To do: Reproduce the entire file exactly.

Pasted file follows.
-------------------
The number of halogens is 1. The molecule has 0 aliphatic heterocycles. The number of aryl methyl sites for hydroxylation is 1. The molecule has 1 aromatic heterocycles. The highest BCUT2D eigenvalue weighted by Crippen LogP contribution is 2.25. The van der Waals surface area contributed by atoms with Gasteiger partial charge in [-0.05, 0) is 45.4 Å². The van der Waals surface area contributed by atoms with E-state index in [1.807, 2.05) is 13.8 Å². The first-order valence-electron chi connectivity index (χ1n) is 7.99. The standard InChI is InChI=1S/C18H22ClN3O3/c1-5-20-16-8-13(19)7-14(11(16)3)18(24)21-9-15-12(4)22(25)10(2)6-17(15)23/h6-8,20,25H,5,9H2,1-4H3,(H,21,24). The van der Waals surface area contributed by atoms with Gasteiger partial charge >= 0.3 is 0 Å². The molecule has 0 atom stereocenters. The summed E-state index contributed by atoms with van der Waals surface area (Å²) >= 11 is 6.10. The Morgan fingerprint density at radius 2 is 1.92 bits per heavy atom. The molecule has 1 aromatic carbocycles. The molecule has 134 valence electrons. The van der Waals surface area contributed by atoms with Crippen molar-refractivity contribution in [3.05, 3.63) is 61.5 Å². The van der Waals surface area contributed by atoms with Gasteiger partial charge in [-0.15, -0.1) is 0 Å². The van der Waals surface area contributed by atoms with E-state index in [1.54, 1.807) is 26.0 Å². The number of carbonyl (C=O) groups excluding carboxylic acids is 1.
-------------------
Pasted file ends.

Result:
The number of halogens is 1. The molecule has 0 aliphatic heterocycles. The number of aryl methyl sites for hydroxylation is 1. The molecule has 1 aromatic heterocycles. The highest BCUT2D eigenvalue weighted by Crippen LogP contribution is 2.25. The van der Waals surface area contributed by atoms with Gasteiger partial charge in [-0.05, 0) is 45.4 Å². The van der Waals surface area contributed by atoms with E-state index in [1.807, 2.05) is 13.8 Å². The first-order valence-electron chi connectivity index (χ1n) is 7.99. The standard InChI is InChI=1S/C18H22ClN3O3/c1-5-20-16-8-13(19)7-14(11(16)3)18(24)21-9-15-12(4)22(25)10(2)6-17(15)23/h6-8,20,25H,5,9H2,1-4H3,(H,21,24). The van der Waals surface area contributed by atoms with Gasteiger partial charge >= 0.3 is 0 Å². The molecule has 0 atom stereocenters. The summed E-state index contributed by atoms with van der Waals surface area (Å²) >= 11 is 6.10. The Morgan fingerprint density at radius 2 is 1.92 bits per heavy atom. The molecule has 1 aromatic carbocycles. The molecule has 134 valence electrons. The van der Waals surface area contributed by atoms with Crippen molar-refractivity contribution in [3.05, 3.63) is 61.5 Å². The van der Waals surface area contributed by atoms with Gasteiger partial charge in [-0.15, -0.1) is 0 Å². The van der Waals surface area contributed by atoms with E-state index in [1.54, 1.807) is 26.0 Å². The number of carbonyl (C=O) groups excluding carboxylic acids is 1.